Suppose there is an existing retaining wall on a neighbouring property, and a new homeowner wants to level (fill) the property on the other side of the existing retaining wall, as shown in Example 2 below.
Example 2: existing retaining wall and subsequent fill
The homeowner (A) who proposes to fill is responsible for the cost of the retaining wall to hold the fill. A must also ensure that the existing retaining wall is not overloaded. This may require piers to be sunk below the level of the existing retaining wall to maintain its integrity.
Suppose there is an existing retaining wall on a neighbouring property, but a new homeowner (B) wants to level (excavate) the property on the other side of the existing retaining wall, as shown in Example 3 below.
Example 3: existing retaining wall and subsequent excavation
The homeowner (B) seeking to excavate is responsible for the cost of the retaining wall to support the excavation they caused and also any costs to ensure that the previous retaining wall erected by the adjoining owner (A) is adequately supported.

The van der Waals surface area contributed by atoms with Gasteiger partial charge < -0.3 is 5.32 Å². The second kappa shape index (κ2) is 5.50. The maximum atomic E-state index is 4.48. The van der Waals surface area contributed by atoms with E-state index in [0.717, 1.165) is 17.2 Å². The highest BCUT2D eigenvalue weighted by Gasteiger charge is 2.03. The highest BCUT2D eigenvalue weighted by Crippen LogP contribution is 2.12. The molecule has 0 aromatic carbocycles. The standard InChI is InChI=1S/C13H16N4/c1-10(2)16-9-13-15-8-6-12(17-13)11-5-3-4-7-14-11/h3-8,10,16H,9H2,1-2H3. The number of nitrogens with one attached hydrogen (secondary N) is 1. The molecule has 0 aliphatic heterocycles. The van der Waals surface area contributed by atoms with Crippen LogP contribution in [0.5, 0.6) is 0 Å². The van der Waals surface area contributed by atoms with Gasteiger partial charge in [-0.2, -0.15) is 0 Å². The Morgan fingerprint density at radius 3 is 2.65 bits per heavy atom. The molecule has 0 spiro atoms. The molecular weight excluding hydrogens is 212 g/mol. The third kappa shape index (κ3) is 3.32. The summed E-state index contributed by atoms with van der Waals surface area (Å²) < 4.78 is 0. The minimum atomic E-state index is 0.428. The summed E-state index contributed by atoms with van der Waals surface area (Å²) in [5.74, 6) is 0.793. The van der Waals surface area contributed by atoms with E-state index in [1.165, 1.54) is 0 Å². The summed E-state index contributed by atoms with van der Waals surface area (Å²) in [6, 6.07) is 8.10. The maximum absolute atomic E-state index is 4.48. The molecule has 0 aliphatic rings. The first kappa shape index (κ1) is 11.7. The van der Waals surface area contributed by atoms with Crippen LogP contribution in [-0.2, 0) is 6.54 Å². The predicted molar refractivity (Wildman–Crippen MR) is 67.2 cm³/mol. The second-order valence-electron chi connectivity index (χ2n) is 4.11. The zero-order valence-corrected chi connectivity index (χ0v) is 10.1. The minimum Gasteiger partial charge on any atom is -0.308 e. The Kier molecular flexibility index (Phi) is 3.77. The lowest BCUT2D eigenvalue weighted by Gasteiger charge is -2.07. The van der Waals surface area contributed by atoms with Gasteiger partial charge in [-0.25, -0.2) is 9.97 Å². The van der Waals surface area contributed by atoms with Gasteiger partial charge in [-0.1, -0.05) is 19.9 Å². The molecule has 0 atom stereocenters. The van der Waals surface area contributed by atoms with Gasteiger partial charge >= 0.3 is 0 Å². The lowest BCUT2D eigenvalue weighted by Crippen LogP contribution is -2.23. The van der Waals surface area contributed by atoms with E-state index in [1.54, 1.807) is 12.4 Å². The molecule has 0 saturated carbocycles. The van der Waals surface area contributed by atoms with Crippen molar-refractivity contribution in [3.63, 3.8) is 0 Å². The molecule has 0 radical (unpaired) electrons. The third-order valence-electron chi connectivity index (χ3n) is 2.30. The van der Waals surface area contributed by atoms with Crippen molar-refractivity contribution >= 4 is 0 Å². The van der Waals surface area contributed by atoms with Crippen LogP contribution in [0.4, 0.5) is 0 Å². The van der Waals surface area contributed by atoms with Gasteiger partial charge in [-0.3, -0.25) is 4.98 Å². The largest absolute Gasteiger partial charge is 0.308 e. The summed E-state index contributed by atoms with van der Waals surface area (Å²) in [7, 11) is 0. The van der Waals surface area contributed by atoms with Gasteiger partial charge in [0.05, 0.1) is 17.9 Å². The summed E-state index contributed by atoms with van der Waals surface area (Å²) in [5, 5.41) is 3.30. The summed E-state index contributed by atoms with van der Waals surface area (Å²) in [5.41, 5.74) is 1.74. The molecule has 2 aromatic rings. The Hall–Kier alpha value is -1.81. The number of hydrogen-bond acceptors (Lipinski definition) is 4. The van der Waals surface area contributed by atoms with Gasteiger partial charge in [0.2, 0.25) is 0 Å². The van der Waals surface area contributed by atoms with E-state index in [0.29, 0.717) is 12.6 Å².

The existing fill retaining wall should have been built to allow for some excavation on the adjoining property. If this did not happen and stabilising work is needed, B may be able to argue that A should contribute to the cost of this work.
Who is responsible for maintaining a retaining wall?
Where both parties benefit from the existence of the retaining wall, as in the Example 1 diagram, then it is reasonable that both parties will contribute to the maintenance of the retaining wall according to the proportion of the benefit they receive. However, over time and as properties change hands, it can be difficult to know what the gradient of the natural ground level was, who actually altered it, and to what extent. While relevant planning authorities may need to approve repairs, it is not the role of such authorities to determine the proportion of benefit and consequent apportionment of costs.